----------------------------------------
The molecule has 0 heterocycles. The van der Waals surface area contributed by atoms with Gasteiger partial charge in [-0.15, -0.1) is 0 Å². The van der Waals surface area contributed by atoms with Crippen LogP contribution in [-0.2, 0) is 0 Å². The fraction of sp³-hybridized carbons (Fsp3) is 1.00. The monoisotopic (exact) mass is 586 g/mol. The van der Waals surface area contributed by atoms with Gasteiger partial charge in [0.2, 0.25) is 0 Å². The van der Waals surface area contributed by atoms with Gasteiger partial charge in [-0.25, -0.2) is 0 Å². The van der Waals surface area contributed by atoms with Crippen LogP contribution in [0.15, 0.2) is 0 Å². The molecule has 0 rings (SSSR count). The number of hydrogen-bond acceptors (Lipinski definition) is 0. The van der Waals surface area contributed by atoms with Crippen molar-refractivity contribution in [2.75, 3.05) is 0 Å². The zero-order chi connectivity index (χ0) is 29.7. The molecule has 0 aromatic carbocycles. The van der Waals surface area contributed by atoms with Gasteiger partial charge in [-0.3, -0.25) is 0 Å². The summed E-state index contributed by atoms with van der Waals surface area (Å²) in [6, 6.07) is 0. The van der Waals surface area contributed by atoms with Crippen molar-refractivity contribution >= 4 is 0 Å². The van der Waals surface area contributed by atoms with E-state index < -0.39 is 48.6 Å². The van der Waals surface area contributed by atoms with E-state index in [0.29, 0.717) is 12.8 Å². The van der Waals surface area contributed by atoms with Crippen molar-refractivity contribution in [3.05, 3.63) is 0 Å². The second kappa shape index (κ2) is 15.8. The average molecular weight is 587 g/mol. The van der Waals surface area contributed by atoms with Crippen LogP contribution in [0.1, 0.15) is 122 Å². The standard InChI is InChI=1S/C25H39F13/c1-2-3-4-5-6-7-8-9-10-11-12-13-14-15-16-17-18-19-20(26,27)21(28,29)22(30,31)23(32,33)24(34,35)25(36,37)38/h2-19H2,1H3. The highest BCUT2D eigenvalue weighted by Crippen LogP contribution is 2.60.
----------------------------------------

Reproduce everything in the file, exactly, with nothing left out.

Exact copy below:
The molecule has 0 heterocycles. The van der Waals surface area contributed by atoms with Gasteiger partial charge in [-0.15, -0.1) is 0 Å². The van der Waals surface area contributed by atoms with Crippen LogP contribution in [-0.2, 0) is 0 Å². The fraction of sp³-hybridized carbons (Fsp3) is 1.00. The monoisotopic (exact) mass is 586 g/mol. The van der Waals surface area contributed by atoms with Gasteiger partial charge in [0.2, 0.25) is 0 Å². The van der Waals surface area contributed by atoms with Gasteiger partial charge in [-0.25, -0.2) is 0 Å². The van der Waals surface area contributed by atoms with Crippen LogP contribution in [0.15, 0.2) is 0 Å². The molecule has 0 rings (SSSR count). The number of hydrogen-bond acceptors (Lipinski definition) is 0. The van der Waals surface area contributed by atoms with Crippen molar-refractivity contribution in [2.75, 3.05) is 0 Å². The zero-order chi connectivity index (χ0) is 29.7. The molecule has 0 aromatic carbocycles. The van der Waals surface area contributed by atoms with Gasteiger partial charge in [-0.3, -0.25) is 0 Å². The summed E-state index contributed by atoms with van der Waals surface area (Å²) in [6, 6.07) is 0. The van der Waals surface area contributed by atoms with Crippen molar-refractivity contribution >= 4 is 0 Å². The van der Waals surface area contributed by atoms with E-state index < -0.39 is 48.6 Å². The van der Waals surface area contributed by atoms with E-state index in [0.29, 0.717) is 12.8 Å². The van der Waals surface area contributed by atoms with Crippen molar-refractivity contribution in [3.05, 3.63) is 0 Å². The second kappa shape index (κ2) is 15.8. The average molecular weight is 587 g/mol. The van der Waals surface area contributed by atoms with Crippen LogP contribution in [0.1, 0.15) is 122 Å². The standard InChI is InChI=1S/C25H39F13/c1-2-3-4-5-6-7-8-9-10-11-12-13-14-15-16-17-18-19-20(26,27)21(28,29)22(30,31)23(32,33)24(34,35)25(36,37)38/h2-19H2,1H3. The highest BCUT2D eigenvalue weighted by Crippen LogP contribution is 2.60.